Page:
Hyper IgM syndrome is a heterogeneous group of immune defects characterized by normal or increased production of IgM contrasting with a marked decrease or an absence of other isotypes (i.e., IgG, IgA, and IgE). The humoral immunodeficiency results in susceptibility to bacterial infections particularly affecting the respiratory tract. Patients with HIGM often present infections by opportunistic intracellular pathogens, such as Pneumocystis carinii[10, 15], Cryptosporidium species
, Toxoplasma gondii, and Mycobacteria species
. A common complication of both clinical and subclinical infections is represented by cholangiopathy, which may lead to the development of liver function tests alterations, sclerosing cholangitis, and cirrhosis that may eventually result in cholangiocarcinoma
. Chronic intestinal cryptosporidiosis may lead to weight loss, persistent diarrhea, and failure to thrive. Significant neurologic complications, such as cerebral toxoplasmosis
[19, 20] and cryptococcosis
, are seen in 10-to-15% of affected males. Disseminated cytomegalovirus infection may be observed as presenting sign
. Moreover, neutropenia may often complicate CD40-ligand deficiency, while autoimmune complications are relatively common in patients with defects of CD40 signalling. Malignancies may also occur in patients with HIGM and usually affect the biliary tree
[9, 16] and the gastrointestinal tract in the form of neuroendocrine tumours
. As in other immunodeficiencies, patients also have an increased risk for lymphomas, particularly Hodgkin's disease associated with Epstein-Barr virus infection
[24, 25]. Indeed, AID deficiency causes the most frequent autosomal recessive alteration of CSR. Marked lymphoid hypertrophy represent a clinical feature of AID deficiency, even though malignant lymphoproliferation has not been ever described. Nevertheless, knock out mice for the UNG gene are prone to B cell lymphomas
. Furthermore, lymphomas are common in forms of HIGM due to DNA repair defects such as Ataxia-telangiectasia and Nijmegen Breakage syndrome. Allogeneic hematopoietic cell transplantation can be curative and feasible for the X-linked forms of HIGM without severe cryptosporidial infection and its related complications. If available, transplantation from either an HLA-matched sibling or an HLA-matched unrelated donor can be performed safely
Mutations in five different genes involved in CSR have so far been associated with HIGM. X-linked forms are due to alterations of CD40-ligand and NEMO genes, while autosomal recessive forms are associated with mutations in CD40, AID, and UNG genes. The first recognized and most frequent form of HIGM, accounting for at least 70% of patients with CSR, is CD40-ligand deficiency
[28, 29]. Up to now, alterations of NEMO have been excluded in our patient, while mutations in AID and UNG genes have not. However, we are planning to search for these genetic alterations in the near future.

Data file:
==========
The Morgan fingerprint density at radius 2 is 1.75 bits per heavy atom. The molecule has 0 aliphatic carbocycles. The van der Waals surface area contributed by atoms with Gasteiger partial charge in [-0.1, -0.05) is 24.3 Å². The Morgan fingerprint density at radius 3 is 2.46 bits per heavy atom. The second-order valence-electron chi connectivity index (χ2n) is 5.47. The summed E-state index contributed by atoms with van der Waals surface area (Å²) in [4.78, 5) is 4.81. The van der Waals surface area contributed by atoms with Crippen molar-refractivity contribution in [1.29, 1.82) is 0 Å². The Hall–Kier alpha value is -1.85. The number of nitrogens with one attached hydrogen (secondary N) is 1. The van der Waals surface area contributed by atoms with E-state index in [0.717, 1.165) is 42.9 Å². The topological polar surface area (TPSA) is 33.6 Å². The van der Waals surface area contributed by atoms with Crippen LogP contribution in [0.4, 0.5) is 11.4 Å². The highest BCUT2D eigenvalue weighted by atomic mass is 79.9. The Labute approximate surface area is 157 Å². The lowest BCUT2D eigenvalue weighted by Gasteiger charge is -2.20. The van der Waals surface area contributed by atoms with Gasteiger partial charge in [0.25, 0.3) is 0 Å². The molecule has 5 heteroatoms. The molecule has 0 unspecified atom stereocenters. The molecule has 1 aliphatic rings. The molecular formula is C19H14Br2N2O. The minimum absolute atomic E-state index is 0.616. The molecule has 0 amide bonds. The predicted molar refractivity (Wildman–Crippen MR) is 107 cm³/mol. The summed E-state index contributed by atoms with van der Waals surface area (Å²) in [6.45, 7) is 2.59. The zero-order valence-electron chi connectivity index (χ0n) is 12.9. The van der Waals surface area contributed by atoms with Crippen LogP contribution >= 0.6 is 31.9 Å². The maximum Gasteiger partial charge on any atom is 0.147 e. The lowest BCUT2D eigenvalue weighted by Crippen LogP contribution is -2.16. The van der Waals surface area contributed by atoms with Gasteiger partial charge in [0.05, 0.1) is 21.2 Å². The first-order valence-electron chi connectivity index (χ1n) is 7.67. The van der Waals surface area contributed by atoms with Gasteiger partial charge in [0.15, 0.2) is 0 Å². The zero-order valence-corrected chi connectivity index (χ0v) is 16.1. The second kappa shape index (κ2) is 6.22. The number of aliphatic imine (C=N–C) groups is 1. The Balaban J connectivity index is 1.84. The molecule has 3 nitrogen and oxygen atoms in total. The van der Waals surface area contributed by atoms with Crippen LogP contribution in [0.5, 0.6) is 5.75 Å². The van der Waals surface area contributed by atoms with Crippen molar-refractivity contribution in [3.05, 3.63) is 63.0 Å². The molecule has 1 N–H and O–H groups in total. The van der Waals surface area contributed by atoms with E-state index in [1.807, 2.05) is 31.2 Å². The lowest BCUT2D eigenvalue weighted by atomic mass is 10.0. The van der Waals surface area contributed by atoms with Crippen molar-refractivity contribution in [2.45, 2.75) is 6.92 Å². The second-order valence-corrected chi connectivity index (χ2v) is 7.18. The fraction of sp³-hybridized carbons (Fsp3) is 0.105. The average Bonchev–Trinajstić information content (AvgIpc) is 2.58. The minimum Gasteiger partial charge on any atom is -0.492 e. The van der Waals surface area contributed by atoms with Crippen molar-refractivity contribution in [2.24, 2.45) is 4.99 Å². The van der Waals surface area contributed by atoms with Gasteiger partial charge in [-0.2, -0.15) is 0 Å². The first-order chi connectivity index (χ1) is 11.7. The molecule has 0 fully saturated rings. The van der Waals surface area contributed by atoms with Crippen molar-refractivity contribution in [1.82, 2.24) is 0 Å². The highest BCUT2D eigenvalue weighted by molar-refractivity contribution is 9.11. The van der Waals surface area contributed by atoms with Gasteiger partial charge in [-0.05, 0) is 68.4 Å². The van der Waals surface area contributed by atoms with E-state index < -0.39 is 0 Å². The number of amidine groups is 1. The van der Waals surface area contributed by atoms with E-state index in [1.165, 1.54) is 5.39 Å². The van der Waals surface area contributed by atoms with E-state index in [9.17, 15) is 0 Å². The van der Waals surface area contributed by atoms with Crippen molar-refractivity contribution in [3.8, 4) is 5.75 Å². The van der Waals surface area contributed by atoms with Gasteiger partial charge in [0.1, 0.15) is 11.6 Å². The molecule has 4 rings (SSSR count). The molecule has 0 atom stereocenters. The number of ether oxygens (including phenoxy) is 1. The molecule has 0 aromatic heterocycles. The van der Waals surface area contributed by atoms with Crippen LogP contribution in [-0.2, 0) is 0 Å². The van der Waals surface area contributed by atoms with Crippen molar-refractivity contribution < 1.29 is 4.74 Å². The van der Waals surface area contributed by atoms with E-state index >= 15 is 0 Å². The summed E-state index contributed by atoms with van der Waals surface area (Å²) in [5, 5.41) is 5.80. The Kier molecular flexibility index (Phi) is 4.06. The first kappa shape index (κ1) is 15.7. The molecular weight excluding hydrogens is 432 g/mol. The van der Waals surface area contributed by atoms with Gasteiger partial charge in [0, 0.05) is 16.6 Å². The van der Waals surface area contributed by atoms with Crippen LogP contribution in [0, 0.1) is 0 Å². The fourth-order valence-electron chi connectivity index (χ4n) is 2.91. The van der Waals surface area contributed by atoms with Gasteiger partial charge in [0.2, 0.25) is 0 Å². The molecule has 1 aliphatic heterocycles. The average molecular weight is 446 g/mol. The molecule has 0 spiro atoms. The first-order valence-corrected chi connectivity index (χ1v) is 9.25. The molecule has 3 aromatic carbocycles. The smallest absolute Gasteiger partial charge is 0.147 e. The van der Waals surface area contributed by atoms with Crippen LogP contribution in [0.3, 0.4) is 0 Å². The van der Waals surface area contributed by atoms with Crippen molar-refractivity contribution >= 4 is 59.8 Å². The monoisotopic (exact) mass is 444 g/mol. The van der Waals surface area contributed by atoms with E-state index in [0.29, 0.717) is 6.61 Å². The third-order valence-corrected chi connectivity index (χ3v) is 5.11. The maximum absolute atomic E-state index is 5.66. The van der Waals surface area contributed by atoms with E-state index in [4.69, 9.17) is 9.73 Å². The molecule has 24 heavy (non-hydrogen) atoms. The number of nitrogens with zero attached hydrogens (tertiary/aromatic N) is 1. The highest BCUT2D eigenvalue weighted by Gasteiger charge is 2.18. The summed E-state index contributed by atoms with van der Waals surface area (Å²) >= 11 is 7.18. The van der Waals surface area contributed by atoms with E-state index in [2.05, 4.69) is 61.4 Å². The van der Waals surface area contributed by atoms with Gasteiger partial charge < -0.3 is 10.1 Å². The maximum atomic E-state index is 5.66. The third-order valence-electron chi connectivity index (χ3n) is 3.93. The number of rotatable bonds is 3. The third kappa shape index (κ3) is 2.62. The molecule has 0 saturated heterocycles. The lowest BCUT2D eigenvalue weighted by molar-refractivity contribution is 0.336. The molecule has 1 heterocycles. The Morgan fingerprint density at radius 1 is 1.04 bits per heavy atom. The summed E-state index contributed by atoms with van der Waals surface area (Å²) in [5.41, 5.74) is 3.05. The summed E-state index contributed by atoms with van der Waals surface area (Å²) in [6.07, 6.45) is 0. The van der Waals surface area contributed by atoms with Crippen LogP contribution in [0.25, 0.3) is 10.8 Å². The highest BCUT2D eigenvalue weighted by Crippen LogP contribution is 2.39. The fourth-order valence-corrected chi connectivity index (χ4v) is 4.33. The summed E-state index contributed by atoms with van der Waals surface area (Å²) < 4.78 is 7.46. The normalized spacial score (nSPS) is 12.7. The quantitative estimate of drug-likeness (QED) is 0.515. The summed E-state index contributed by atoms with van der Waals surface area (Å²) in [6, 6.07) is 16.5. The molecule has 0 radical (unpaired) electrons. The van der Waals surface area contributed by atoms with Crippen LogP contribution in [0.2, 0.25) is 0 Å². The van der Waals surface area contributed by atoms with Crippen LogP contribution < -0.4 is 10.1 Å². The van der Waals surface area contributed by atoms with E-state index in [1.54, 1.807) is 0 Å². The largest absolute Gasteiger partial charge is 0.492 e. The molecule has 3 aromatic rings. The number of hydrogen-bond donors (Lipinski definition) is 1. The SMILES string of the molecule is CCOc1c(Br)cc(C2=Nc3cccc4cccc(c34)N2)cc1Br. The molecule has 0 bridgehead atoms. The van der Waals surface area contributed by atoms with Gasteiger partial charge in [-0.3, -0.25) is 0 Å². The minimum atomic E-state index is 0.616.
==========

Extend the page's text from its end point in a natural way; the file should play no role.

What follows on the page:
Specialist referral to diagnose CSLD/bronchiectasis is recommended for children who have either two or more episodes of chronic wet cough per year, or chest radiographic abnormalities persisting for at least 6 weeks after appropriate therapy
. In previous large series, the majority of cases of CSLD appeared associated to extrinsic factors, especially childhood respiratory infections (severe pneumonia, pertussis, complicated measles and tuberculosis) that caused chronic endobronchial suppuration with or without bronchiectasis. Singleton et al. reviewed the case histories of 46 Alaskan native children with bronchiectasis born in the 1970s, and concluded that recurrent pneumonia was the major preceding medical condition leading to bronchial damage
. In a study by Eastham et al., previous pneumonia was the most common cause found in 93 cases of non-CF bronchiectasis
. Likewise, nearly 50% of children were found to have developed bronchiectasis after tuberculosis or severe pneumonia in a review study by Karakoc et al.
. Nowadays, with early immunization and the widespread use of antibiotics in childhood, post-infectious damage is likely to be less relevant than in non-vaccinated children
. Nonetheless, detailed investigations must be carried out to determine the underlying cause of the condition
. In CSLD, type, extent and severity of lung changes is evaluated by chest imaging techniques, including HRCT or magnetic resonance imaging
Our case report highlights the importance to search for noninfectious extrinsic insults or intrinsic defects that predispose to bronchial inflammation or infection resulting in CSLD. These must include aspiration of irritants and congenital disorders, as immunodeficiencies and ciliary defects
[37–39]. The identification of the underlying disorder is mandatory in that a delayed diagnosis is associated with more severe disease
Written informed consent was obtained from the patient for publication of this Case report and any accompanying images. A copy of the written consent is available for review by the Editor-in-Chief of this journal.